Nortel (NT) shuffled its board and said some execs would pay back controversial bonuses as the company seeks to turn the page on its bookkeeping troubles.

The Brampton, Ont., telecommunications-equipment giant made the statement early Tuesday as it finally filed its 2003 annual report. The move came after the company spent more than a year grappling with a series of financial restatements and briefly scared investors in a

brush with delisting. Its shares rose 5% early Tuesday.

Nortel stumbled into an accounting scandal last year as internal reviews showed that 2003 earnings were overstated by $300 million. A subsequent audit also uncovered $3.2 billion in bogus sales dating back to the Internet construction boom in 1999 and 2000.

The company says its board's audit committee plans to review the transactions that led to misbooked revenue, and hopes to identify the "underlying conduct" that led to recognition of bogus sales.

It was the would-be profits in 2003 that were central to a

round of executive bonuses. Ten former executives, including onetime CEO Frank Dunn, were fired for cause for their role in the bookkeeping blunder.

Nortel says 12 current executives have volunteered to pay back $8.6 million they were awarded as part of the return-to-profit bonuses in 2003. The executives, who Nortel says weren't directly linked to any accounting chicanery, have three years to return the money.

As

TheStreet.com

pointed out in May 2003, the company's surprise return to profit didn't seem to add up under review. The profits triggered around $50 million in

bonuses for executives. Critics at the time called the incentive a potentially corrupting influence.

Nortel never specified how much money was paid out overall in bonuses, and says it continues to seek to recover the bonuses paid to execs who were fired.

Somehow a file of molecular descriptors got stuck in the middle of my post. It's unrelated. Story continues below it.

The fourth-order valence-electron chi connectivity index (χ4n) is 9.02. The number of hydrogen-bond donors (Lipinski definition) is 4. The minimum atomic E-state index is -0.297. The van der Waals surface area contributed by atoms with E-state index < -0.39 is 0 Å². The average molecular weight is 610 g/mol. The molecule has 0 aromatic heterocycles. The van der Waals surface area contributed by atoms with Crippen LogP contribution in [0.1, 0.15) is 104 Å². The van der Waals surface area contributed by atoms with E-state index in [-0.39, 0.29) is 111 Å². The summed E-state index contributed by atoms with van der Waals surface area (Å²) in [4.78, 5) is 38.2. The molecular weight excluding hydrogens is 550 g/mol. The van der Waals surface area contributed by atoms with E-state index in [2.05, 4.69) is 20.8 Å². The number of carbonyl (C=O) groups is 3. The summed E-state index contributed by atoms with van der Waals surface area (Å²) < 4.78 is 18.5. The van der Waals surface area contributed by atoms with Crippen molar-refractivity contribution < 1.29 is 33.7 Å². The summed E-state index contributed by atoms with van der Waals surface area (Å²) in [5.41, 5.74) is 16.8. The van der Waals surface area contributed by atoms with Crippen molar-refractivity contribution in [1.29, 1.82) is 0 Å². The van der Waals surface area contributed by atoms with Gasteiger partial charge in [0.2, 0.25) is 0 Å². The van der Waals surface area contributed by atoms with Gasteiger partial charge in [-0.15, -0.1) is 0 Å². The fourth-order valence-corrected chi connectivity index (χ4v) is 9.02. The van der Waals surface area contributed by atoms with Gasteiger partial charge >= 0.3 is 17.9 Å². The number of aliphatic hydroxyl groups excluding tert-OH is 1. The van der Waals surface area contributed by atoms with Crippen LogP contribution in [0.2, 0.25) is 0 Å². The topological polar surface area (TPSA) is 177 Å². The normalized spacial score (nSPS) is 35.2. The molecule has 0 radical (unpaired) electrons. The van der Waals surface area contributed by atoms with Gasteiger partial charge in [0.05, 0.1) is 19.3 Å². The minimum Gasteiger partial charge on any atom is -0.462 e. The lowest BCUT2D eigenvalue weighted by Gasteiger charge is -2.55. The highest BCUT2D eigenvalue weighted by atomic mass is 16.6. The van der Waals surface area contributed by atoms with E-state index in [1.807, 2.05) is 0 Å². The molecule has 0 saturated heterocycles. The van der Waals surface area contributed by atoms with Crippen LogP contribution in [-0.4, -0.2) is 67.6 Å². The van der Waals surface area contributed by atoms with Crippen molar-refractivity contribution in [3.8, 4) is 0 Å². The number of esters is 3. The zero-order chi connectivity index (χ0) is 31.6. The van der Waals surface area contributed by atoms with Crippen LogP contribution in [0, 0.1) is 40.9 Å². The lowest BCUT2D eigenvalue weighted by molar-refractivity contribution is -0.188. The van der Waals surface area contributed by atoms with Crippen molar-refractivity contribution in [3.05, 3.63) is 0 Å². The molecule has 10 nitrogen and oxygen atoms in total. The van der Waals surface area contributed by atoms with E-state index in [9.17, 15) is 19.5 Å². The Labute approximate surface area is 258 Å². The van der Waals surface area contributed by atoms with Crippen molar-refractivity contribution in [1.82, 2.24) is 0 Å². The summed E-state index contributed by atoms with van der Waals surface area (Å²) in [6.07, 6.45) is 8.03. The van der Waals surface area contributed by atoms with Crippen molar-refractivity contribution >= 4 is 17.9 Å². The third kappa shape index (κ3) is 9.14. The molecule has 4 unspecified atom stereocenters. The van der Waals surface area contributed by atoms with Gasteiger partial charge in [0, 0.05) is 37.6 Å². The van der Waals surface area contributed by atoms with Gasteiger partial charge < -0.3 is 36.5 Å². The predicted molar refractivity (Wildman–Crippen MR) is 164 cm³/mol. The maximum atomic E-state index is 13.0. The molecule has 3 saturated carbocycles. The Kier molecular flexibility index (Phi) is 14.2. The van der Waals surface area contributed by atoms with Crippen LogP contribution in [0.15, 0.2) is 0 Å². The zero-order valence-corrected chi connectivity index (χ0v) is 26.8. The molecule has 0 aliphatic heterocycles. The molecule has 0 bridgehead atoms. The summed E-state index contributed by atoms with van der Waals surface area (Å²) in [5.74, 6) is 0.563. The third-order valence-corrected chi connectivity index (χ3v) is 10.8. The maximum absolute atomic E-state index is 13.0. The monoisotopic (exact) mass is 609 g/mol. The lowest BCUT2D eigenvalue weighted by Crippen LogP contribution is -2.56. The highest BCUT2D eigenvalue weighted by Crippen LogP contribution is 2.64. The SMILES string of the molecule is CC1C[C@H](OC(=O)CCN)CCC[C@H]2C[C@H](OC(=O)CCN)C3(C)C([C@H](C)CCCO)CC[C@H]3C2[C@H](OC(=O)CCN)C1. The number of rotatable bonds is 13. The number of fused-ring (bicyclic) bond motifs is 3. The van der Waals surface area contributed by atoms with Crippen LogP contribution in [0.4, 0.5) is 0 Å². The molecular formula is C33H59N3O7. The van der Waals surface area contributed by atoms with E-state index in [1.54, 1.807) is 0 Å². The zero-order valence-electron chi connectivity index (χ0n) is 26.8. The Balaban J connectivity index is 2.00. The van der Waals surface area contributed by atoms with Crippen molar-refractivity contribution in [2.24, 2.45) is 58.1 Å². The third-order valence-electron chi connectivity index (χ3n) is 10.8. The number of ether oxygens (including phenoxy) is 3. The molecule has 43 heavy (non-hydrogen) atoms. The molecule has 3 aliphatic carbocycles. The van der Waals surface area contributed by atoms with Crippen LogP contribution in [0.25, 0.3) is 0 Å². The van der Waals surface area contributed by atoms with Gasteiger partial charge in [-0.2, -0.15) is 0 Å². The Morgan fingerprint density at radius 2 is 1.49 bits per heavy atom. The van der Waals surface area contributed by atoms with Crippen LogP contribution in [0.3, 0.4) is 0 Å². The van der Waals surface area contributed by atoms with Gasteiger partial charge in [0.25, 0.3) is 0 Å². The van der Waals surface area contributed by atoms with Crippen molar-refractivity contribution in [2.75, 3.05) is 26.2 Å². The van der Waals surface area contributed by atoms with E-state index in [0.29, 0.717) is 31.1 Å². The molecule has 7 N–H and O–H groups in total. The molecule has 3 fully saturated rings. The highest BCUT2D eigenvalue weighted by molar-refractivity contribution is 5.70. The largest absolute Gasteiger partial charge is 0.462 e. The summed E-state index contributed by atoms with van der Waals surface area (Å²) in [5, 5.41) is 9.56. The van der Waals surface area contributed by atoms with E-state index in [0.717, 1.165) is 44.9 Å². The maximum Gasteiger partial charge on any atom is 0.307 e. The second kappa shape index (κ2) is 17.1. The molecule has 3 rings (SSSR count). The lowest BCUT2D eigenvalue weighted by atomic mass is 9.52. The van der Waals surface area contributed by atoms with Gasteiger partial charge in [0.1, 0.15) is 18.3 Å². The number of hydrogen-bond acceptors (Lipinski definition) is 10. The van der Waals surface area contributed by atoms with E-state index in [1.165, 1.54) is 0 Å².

The company filed its 2003 financial statement, along with restated numbers for 2002 and 2001. In 2003, Nortel earned $434 million, or 10 cents a share, on sales of $10.1 billion. That compares with a restated 2002 net loss of $3 billion, or 78 cents a share, on $11 billion in revenue.

"With the completion of our restatements we have a solid foundation on which to move forward with our business," said CEO Bill Owens.

Nortel also hired Susan Shepard as its chief ethics and compliance officer. The company said Chairman L.R. Wilson and directors L. Yves Fortier, Sherwood Smith Jr., Guylaine Saucier and James Blanchard won't stand for re-election to the board.

"The regular rotation of directors provides an appropriate balance of renewal with continuity and orderly succession," Wilson said. "Given we were unable to hold a shareholders' meeting in 2004, the board felt it essential that the process be accelerated at the upcoming meeting. Accordingly, after discussions with the board, five directors, including myself, all initially elected to the board between 1991 and 1997, have decided not to stand for re-election."

Early Tuesday, Nortel rose 19 cents to $3.53.